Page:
The COVID-19 pandemic has drastically changed the way we work, learn, and live in the community, and employing careful strategies with respect to prisoner reentry is paramount. Since the virus is easily spread from person to person and there is currently no available vaccine, fighting the spread is challenging. As stated by the Center for Disease Control and Prevention, however, the best way to prevent illness from the COVID-19 virus, is to avoid being exposed to it in the first place.
The problem is, social distancing—the widely accepted method employed to help slow the spread of COVID-19—is virtually impossible in our state prisons and jails. Incarcerated populations live, eat, sleep, and congregate in close proximity, which heightens the potential for COVID-19 to spread rapidly once introduced. Troubling, there are confirmed cases of COVID-19 in numerous jails, prisons, halfway houses, and youth facilities across the state, including staff and those in custody. According to DOC statistics, as of May 8, there were more than 800 confirmed cases of the virus among employees and inmates; 226 among and inmates, and 38 inmate deaths at state prison and halfway house facilities alone. Those numbers continue to rise as further testing proceeds. Those who are incarcerated and those physically working at the prisons and facilities, including guards and medical staff, remain at extreme and imminent health risk.
Accordingly, LSNJ and other advocates have been pushing for decision makers to consider the release of certain populations from jail and prison facilities for the sake of greater public health and to do so in a way that promotes safety, dignity, and basic human rights.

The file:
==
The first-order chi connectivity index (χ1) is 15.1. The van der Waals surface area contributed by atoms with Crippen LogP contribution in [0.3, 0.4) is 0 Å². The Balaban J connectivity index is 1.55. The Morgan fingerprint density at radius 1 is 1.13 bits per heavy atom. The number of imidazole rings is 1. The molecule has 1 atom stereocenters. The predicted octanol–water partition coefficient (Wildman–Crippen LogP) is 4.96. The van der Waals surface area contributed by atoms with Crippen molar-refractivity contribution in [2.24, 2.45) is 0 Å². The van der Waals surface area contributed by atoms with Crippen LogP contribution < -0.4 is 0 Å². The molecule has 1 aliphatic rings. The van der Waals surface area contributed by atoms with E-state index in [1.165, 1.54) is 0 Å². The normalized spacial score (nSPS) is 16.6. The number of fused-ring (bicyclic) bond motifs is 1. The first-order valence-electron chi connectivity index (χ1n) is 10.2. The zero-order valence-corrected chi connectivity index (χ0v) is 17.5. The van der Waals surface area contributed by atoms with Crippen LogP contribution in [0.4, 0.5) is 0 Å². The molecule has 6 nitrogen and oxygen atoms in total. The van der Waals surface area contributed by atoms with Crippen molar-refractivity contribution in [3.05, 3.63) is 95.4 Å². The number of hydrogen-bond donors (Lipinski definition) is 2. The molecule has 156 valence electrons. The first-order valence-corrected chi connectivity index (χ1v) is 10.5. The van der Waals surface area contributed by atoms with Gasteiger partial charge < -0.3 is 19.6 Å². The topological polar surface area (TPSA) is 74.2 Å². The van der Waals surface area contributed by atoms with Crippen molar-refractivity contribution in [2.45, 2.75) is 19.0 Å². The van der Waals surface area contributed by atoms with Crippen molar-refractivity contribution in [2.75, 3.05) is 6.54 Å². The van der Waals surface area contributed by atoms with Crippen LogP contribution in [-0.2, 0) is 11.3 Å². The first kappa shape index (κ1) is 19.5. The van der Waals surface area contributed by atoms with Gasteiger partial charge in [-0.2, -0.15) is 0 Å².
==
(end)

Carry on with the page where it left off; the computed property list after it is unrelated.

On March 23, the NJ Supreme Court signed a consent order requiring the release of certain lower risk and vulnerable populations from local jails. The consent order suspends or commutes the sentences for low-risk inmates—those charged with third- or fourth-degree crimes or disorderly persons offenses. According to estimates, close to 2,000 people could be subject to temporary suspension of custodial jail sentences by way of the order. Those who have tested or are presumptively positive for COVID will not be released pursuant to the order and may be subject to quarantine. It is suggested by way of the order for individuals to self-quarantine for a period of 14 days after release. Individuals who report symptoms of the virus are ordered to self-quarantine for that same period of time. Individuals released subject to the order shall be provided with information regarding “social distancing,” proper hygiene practices and other emergency medical orders and information on how to obtain social services including mental health and drug treatment.
In April, LSNJ and others, separately, asked the governor to address a similar problem specifically in our state prison facilities (see LSNJ letter to the governor dated April 8, 2020). Governor Murphy thereafter issued executive order 124, which calls for review of certain categories of inmates of state prisoners in Department of Corrections facilities for consideration of “medical furlough” or other release. An emergency medical release committee will make case-by-case assessments and will review the availability of specific community supports for those released, including a “community sponsor,” medical and social services, and verification of appropriate available housing. Further, the DOC shall assist individuals with applications for public entitlements such as SNAP and WFNJ, assist them with Medicaid applications, and provide them with temporary photo ID. For those who do not receive parole or emergency medical home confinement, the DOC shall take “all appropriate actions to mitigate” the health risks for those in custody.